Category: sportsSource:  abscbnRelated NewsDec 14th, 2017

Westbrook s triple-double leads Thunder past Grizzlies in OT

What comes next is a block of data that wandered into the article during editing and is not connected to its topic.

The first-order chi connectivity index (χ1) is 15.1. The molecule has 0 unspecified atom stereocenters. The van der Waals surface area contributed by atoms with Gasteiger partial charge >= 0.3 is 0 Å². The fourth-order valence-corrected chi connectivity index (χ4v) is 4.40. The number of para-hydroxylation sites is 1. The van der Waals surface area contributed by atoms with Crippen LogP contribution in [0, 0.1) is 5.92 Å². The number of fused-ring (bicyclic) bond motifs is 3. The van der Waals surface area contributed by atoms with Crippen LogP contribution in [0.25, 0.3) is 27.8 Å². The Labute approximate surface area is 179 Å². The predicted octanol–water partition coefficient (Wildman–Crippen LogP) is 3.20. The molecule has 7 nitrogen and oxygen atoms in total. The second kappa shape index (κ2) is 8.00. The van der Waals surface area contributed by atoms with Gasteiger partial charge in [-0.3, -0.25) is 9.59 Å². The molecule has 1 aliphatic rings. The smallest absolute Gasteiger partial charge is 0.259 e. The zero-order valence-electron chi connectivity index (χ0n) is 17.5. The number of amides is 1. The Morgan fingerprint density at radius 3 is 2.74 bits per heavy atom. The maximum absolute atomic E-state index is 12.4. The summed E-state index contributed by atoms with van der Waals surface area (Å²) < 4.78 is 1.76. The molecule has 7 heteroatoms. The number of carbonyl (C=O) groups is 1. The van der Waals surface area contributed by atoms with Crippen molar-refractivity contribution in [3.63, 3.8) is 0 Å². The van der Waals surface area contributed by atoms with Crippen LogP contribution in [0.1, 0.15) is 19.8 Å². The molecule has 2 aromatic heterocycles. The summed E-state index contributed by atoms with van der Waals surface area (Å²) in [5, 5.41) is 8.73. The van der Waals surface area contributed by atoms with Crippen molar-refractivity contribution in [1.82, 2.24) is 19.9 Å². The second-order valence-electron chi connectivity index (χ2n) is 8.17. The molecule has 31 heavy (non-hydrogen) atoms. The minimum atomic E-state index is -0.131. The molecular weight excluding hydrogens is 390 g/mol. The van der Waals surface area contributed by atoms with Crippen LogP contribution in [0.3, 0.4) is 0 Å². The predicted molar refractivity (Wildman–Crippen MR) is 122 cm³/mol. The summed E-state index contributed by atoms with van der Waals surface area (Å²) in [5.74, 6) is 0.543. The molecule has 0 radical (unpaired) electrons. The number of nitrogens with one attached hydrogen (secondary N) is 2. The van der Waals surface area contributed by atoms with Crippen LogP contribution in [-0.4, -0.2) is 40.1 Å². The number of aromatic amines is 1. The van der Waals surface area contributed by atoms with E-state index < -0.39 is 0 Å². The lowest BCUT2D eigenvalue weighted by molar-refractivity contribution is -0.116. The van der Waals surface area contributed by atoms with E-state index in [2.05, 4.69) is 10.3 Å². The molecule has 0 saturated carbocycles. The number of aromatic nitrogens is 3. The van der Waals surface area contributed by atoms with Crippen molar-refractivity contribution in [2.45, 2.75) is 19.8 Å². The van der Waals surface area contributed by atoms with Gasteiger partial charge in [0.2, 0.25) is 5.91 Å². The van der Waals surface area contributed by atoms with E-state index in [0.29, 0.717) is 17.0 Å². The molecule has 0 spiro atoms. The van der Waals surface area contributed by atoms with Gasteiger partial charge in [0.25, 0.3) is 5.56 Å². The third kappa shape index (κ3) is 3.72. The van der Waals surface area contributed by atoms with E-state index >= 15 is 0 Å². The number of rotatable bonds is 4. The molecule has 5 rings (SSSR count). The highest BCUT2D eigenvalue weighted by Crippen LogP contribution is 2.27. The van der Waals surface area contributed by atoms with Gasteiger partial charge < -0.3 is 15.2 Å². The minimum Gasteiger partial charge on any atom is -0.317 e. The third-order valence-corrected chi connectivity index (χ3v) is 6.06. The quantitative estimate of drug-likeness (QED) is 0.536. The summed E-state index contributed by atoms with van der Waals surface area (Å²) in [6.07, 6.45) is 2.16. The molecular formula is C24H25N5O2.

MEMPHIS, Tenn. (AP) -- Russell Westbrook overcame a poor shooting night, recording a triple-double, including two game-clinching free throws with 5.2 seconds left in overtime to lead the Oklahoma City Thunder past the Memphis Grizzlies 102-101 on Saturday night (Sunday, PHL time). Westbrook, who was 7-of-29 from the field and missed 11 of his 12 three-point attempts, added 14 assists and 11 rebounds. Carmelo Anthony and Steven Adams led the Thunder with 21 points and nine rebounds each, while Alex Abrines, starting for the injured Paul George, added a career-high 20 points, converting five three-pointers, also a career-best. Tyreke Evans led Memphis with 29 points and 13 rebounds, while Marc Gasol finished with 22 points. Ben McLemore contributed 17 points as the Grizzlies lost their third straight and 14 of the last 15. Memphis led by as many as 20 in the first half. The teams were tied at 92 at the end of regulation after Westbrook's three-point attempt at the horn was blocked by Andrew Harrison. Memphis held a 101-98 lead after Evans' three-pointer with 1:03 left in the extra period. The scored stayed there until a drive by Westbrook with 13.8 seconds left. JaMychal Green missed two free throws, setting the stage for Westbrook's winning free throws. Memphis could not get a shot off before the horn sounded because of sound defense by the Thunder. As they did in Friday night's (Saturday, PHL time) loss to Toronto, the Grizzlies started out shooting well, keeping it above 50 percent. And, like the game with the Raptors, Memphis crafted a big lead, reaching 20 points before carrying a 57-46 lead into the break. TIP-INS Thunder: George did not play because of a right calf injury. Abrines started his second game of the season. ... Adams has reached double figures in five straight games. Grizzlies: F Chandler Parsons did not play, resting on the second night of a back-to-back. ... Memphis, which lost to Toronto on Friday night (Saturday, PHL time), wrapped up the second of six back-to-backs this month. ...The 20-point lead in the first half with the largest lead of the season for Memphis. ... Memphis scored nine points in the third quarter, a season-low for any period. UP NEXT Thunder: Face Charlotte at home on Monday (Tuesday, PHL time). Grizzlies: Play their third home game in four days when the Miami Heat visit on Monday (Tuesday, PHL time).....»»